Loggenbach who called Lucas, arrested me and he said I must give the statement. They said if I defy them I will be detained for years and I will never get out of prison again - so I didnít - I said I didnít care they can do whatever they liked - I was arrested and I was detained again. I was alone in the cell and you could see that I was really in the solitary confinement. I was concerned about my child because he was - I left her whilst I was taken to those offices. So I didnít know where they have taken him to. There was a lot of noise, you couldnít sleep very well and then you could hear two of the policemen who were communicating to each other.

So I was afraid but at the same time I was having the hope that they were going to take me back home. One of them called me and said - called my name - when I was about to take my baggage they said no I must leave it behind. So we went through the same passage which I walked through during the day. When we were up the stairs I was taken down again and I was ordered to board this hippo. I had to get on and then they started driving the hippo away.

We went down the High Street over the bridge and we went through Rawsonville - you could see a [indistinct] just nearer.

MS GOBODO-MADIKIZELA:

What were they doing to do as you are here?

MS KHUTWANE

I was just alone at the back of the hippo and they were just driving - it was pitch dark outside. They alighted the hippo and then they came to take me out of the hippo. One of them said to me can I see what I have put myself in, and then they asked me when did I last sleep with a man. I was so embarrassed by this question. And I felt so humiliated - I informed them that I have nobody - I didnít have a partner and then they asked me with whom am I staying. I informed them that I was with my family.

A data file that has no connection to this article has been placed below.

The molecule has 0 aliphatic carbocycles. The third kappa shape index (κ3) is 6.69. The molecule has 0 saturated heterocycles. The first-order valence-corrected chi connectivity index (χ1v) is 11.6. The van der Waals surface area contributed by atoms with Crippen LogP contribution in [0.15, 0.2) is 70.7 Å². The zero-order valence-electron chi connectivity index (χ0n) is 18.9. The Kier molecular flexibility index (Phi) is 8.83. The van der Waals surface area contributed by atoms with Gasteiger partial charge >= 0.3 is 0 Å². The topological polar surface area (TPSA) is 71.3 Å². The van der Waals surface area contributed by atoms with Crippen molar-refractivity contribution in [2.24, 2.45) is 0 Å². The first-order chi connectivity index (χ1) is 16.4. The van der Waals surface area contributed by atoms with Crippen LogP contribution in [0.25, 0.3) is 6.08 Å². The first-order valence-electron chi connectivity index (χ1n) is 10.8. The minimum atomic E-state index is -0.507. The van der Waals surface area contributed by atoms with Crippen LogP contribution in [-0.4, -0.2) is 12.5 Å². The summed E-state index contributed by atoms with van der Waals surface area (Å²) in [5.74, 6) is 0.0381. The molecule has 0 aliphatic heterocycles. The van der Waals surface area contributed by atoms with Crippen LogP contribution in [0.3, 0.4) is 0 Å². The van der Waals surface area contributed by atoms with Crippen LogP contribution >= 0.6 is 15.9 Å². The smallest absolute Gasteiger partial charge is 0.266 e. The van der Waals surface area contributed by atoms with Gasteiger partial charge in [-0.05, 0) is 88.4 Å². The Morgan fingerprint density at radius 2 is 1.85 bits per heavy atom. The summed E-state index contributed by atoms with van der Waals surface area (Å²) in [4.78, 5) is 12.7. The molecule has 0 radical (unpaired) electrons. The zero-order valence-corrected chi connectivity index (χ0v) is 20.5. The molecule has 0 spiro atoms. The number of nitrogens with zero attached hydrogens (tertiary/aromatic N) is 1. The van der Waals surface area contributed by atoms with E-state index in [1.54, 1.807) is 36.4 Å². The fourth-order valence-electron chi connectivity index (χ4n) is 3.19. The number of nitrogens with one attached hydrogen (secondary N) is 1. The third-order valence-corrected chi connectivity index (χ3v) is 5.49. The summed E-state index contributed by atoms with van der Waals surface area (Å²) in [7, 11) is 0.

The other question that they asked me is how do I feel when they - when I am having intercourse with a man. This was too much for me because they were repeating it time and again, asking me the same question, asking me what do I like with the intercourse do I like the size of the penis or what do I enjoy most.

So the other one was just putting his hand inside me through the vagina, I was crying because I was afraid that we have heard that the soldiers are very notorious of raping people. This one continued putting his say finger right through me, he kept on penetrating and I was asking for forgiveness and I was asking them what have I done, I am old enough to be your mother. But why are you treating me like this - this was very-very embarrassing.